The valve's body is the outer casing of most or all of the valve that contains the internal parts or trim. The bonnet is the part of the encasing through which the stem (see below) passes and that forms a guide and seal for the stem. The bonnet typically screws into or is bolted to the valve body.
Valve bodies are usually metallic or plastic. Brass, bronze, gunmetal, cast iron, steel, alloy steels and stainless steels are very common. Seawater applications, like desalination plants, often use duplex valves, as well as super duplex valves, due to their corrosion resistant properties, particularly against warm seawater. Alloy 20 valves are typically used in sulphuric acid plants, whilst monel valves are used in hydrofluoric acid (HF Acid) plants. Hastelloy valves are often used in high temperature applications, such as nuclear plants, whilst inconel valves are often used in hydrogen applications. Plastic bodies are used for relatively low pressures and temperatures. PVC, PP, PVDF and glass-reinforced nylon are common plastics used for valve bodies.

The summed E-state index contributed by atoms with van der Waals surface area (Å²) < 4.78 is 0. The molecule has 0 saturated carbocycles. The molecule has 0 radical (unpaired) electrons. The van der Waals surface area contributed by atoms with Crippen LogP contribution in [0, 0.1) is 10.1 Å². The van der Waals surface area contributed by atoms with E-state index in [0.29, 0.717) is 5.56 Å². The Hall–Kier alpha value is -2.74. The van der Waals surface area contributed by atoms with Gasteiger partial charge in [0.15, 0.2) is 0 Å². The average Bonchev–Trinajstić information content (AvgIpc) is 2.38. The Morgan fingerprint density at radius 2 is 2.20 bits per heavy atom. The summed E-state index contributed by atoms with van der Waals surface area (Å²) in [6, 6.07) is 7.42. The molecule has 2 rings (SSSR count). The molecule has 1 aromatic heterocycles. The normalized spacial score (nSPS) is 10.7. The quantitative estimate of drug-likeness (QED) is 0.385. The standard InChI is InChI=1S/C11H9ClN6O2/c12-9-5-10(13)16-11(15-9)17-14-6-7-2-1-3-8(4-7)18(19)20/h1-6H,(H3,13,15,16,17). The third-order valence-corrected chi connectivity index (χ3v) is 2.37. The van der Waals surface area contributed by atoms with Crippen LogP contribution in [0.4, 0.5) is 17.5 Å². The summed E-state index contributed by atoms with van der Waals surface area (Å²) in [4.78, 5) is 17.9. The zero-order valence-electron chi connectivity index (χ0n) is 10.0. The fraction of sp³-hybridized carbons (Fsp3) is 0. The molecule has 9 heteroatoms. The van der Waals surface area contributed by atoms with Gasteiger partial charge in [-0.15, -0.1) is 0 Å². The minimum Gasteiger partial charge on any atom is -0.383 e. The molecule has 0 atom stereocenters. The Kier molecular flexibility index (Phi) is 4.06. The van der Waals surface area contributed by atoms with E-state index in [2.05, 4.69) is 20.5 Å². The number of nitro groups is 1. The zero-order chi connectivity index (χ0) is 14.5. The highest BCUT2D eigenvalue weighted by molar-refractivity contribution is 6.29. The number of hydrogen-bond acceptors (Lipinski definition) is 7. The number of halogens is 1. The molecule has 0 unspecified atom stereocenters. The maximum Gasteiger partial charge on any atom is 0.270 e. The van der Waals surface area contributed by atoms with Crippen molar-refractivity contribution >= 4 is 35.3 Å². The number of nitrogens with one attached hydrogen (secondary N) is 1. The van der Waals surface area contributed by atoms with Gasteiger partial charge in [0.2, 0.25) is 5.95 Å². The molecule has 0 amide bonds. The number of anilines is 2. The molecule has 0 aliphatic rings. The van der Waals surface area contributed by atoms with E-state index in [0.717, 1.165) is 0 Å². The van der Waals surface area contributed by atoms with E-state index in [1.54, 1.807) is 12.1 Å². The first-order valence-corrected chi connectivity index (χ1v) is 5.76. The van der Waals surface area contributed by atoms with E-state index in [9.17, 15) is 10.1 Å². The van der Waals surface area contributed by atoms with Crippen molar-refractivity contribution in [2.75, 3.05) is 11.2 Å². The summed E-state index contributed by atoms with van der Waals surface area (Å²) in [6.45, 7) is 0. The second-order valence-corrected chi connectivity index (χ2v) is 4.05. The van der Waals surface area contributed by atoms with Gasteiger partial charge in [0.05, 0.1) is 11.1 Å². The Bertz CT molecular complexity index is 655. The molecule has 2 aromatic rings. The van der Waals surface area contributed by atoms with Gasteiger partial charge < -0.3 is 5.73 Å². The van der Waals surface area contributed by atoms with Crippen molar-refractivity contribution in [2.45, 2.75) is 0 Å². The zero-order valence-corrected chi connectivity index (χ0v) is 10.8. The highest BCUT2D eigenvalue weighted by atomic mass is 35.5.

A bonnet acts as a cover on the valve body. It is commonly semi-permanently screwed into the valve body or bolted onto it. During manufacture of the valve, the internal parts are put into the body and then the bonnet is attached to hold everything together inside. To access internal parts of a valve, a user would take off the bonnet, usually for maintenance. Many valves do not have bonnets; for example, plug valves usually do not have bonnets. Many ball valves do not have bonnets since the valve body is put together in a different style, such as being screwed together at the middle of the valve body.